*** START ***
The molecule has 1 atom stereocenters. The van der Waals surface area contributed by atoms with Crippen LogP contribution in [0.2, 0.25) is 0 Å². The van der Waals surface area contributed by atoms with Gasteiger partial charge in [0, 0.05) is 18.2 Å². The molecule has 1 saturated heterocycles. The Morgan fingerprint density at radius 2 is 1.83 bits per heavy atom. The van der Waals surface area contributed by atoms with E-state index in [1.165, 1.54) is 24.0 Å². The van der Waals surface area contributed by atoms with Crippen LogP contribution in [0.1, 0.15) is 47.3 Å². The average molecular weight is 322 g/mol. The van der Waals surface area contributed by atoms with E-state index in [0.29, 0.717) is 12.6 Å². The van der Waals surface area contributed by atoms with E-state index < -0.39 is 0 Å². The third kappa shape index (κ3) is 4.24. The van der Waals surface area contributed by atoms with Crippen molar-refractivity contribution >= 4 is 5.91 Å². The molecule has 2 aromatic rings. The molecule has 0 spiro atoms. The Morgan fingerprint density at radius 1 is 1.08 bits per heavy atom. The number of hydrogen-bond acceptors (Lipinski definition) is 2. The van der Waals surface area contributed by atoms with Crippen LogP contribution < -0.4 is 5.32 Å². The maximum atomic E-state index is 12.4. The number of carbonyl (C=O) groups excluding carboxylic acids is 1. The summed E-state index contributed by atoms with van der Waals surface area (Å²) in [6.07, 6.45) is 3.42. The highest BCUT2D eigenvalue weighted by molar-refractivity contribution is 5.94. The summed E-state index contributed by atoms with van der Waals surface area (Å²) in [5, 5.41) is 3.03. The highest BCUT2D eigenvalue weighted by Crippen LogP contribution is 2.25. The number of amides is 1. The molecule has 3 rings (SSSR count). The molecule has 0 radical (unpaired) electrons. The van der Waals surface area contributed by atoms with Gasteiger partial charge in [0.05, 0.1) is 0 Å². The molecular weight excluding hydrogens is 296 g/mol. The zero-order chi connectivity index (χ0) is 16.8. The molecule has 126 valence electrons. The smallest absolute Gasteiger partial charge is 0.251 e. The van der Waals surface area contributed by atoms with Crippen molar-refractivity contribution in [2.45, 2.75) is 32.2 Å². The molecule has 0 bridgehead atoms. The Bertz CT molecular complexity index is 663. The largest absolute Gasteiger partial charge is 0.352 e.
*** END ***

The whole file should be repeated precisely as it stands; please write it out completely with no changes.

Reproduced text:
The molecule has 1 atom stereocenters. The van der Waals surface area contributed by atoms with Crippen LogP contribution in [0.2, 0.25) is 0 Å². The van der Waals surface area contributed by atoms with Gasteiger partial charge in [0, 0.05) is 18.2 Å². The molecule has 1 saturated heterocycles. The Morgan fingerprint density at radius 2 is 1.83 bits per heavy atom. The van der Waals surface area contributed by atoms with E-state index in [1.165, 1.54) is 24.0 Å². The van der Waals surface area contributed by atoms with Crippen LogP contribution in [0.1, 0.15) is 47.3 Å². The average molecular weight is 322 g/mol. The van der Waals surface area contributed by atoms with E-state index in [0.29, 0.717) is 12.6 Å². The van der Waals surface area contributed by atoms with E-state index < -0.39 is 0 Å². The third kappa shape index (κ3) is 4.24. The van der Waals surface area contributed by atoms with Crippen molar-refractivity contribution >= 4 is 5.91 Å². The molecule has 2 aromatic rings. The molecule has 0 spiro atoms. The Morgan fingerprint density at radius 1 is 1.08 bits per heavy atom. The number of hydrogen-bond acceptors (Lipinski definition) is 2. The van der Waals surface area contributed by atoms with Crippen LogP contribution < -0.4 is 5.32 Å². The maximum atomic E-state index is 12.4. The number of carbonyl (C=O) groups excluding carboxylic acids is 1. The summed E-state index contributed by atoms with van der Waals surface area (Å²) in [6.07, 6.45) is 3.42. The highest BCUT2D eigenvalue weighted by molar-refractivity contribution is 5.94. The summed E-state index contributed by atoms with van der Waals surface area (Å²) in [5, 5.41) is 3.03. The highest BCUT2D eigenvalue weighted by Crippen LogP contribution is 2.25. The number of amides is 1. The molecule has 3 rings (SSSR count). The molecule has 0 radical (unpaired) electrons. The van der Waals surface area contributed by atoms with Gasteiger partial charge in [0.05, 0.1) is 0 Å². The molecular weight excluding hydrogens is 296 g/mol. The zero-order chi connectivity index (χ0) is 16.8. The molecule has 126 valence electrons. The smallest absolute Gasteiger partial charge is 0.251 e. The van der Waals surface area contributed by atoms with Crippen molar-refractivity contribution in [2.45, 2.75) is 32.2 Å². The molecule has 0 bridgehead atoms. The Bertz CT molecular complexity index is 663. The largest absolute Gasteiger partial charge is 0.352 e.